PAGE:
The 2020 housing market was one for the record books. Stay at home orders sent many office workers home to work remotely, driving many to reconsider their living situations. According to the National Association of Realtors’ (NAR) February 2021 existing-home sales report, national housing inventory at the end of January was 1.04 million units, down 25.7 percent year-over-year. The NAR report also states that the median existing-home sale price was $303,900, up 14.1 percent from a year ago, but existing-home sales continued to increase in January, to a seasonally adjusted annual rate of 6.69 million, up 0.6 percent from the prior month and 23.7 percent from a year ago. And according to Freddie Mac’s historical mortgage rate data, the 30-year mortgage rate at the end of January 2021 was 2.78 percent, down 0.73 percent from the end of January 2020.
So what does all this mean? The data shows that people are moving in droves. Mortgage rates are dropping, but lack of supply is driving prices up.
NAR’s 2020 Profile of Home Buyers and Sellers indicates that buyers who purchased a home after March were more likely to relocate to the suburbs and were more likely to pay more for that home, regardless of its location. Those who bought a home during the pandemic are expected to remain there for 10 years, compared to 15 years for those who purchased prior to the pandemic.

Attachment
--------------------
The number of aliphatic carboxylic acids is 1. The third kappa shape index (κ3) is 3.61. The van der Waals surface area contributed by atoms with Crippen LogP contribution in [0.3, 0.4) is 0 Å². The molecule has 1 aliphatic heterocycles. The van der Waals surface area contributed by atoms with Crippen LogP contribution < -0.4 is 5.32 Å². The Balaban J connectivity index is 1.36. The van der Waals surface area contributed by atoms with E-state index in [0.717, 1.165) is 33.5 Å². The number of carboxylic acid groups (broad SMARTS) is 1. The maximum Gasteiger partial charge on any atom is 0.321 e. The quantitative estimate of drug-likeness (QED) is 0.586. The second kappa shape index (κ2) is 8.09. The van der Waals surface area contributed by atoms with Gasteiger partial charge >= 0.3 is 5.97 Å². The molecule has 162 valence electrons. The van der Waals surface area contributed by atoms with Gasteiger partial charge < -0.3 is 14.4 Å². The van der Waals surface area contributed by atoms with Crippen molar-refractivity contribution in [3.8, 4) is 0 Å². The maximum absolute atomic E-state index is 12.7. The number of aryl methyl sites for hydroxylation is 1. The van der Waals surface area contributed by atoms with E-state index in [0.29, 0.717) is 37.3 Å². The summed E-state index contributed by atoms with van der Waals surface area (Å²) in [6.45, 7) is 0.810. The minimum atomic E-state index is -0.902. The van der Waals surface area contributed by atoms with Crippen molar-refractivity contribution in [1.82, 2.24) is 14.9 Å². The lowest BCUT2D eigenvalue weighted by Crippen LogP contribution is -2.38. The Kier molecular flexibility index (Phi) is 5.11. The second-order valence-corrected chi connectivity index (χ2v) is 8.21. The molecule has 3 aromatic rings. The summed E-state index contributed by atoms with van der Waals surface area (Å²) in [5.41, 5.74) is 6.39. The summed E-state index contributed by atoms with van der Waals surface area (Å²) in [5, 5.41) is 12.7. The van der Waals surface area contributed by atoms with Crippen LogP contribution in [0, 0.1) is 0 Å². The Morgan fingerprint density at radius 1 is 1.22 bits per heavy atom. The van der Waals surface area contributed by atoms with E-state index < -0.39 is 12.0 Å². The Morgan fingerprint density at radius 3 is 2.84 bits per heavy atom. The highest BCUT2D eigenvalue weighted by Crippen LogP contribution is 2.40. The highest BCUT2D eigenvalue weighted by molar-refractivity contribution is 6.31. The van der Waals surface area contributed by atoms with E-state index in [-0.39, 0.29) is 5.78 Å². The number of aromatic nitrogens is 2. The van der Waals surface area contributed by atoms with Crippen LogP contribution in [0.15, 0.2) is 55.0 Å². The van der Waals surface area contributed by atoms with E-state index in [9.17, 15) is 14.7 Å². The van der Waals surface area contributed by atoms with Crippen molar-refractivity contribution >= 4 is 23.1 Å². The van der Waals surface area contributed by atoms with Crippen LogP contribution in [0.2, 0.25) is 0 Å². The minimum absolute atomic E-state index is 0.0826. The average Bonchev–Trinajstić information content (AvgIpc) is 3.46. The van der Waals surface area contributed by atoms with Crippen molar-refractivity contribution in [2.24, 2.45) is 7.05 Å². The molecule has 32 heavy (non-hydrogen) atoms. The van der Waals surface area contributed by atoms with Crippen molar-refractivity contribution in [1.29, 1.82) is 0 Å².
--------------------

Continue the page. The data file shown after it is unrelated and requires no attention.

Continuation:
Five percent of buyers who purchased after March did so without seeing the home in person, compared to 3 percent of buyers who purchased before April. Ninety-seven percent of buyers searched for their home online, up from 93 percent the prior year. The time spent looking for a home declined to eight weeks from 10, which is the shortest search since 2007.
The NAR report shows that owners who sold in 2020 were more likely to say that their need to sell was “at least somewhat urgent.” For the second consecutive year, sellers cited their desire to be closer to friends and family as their top reason to sell. This trend is higher for those moving farther away, while those moving closer are more likely to cite their desire for a larger home. Those who closed in April or later were more likely to sell because their home was too small — 18 percent compared to 13 percent of those before April.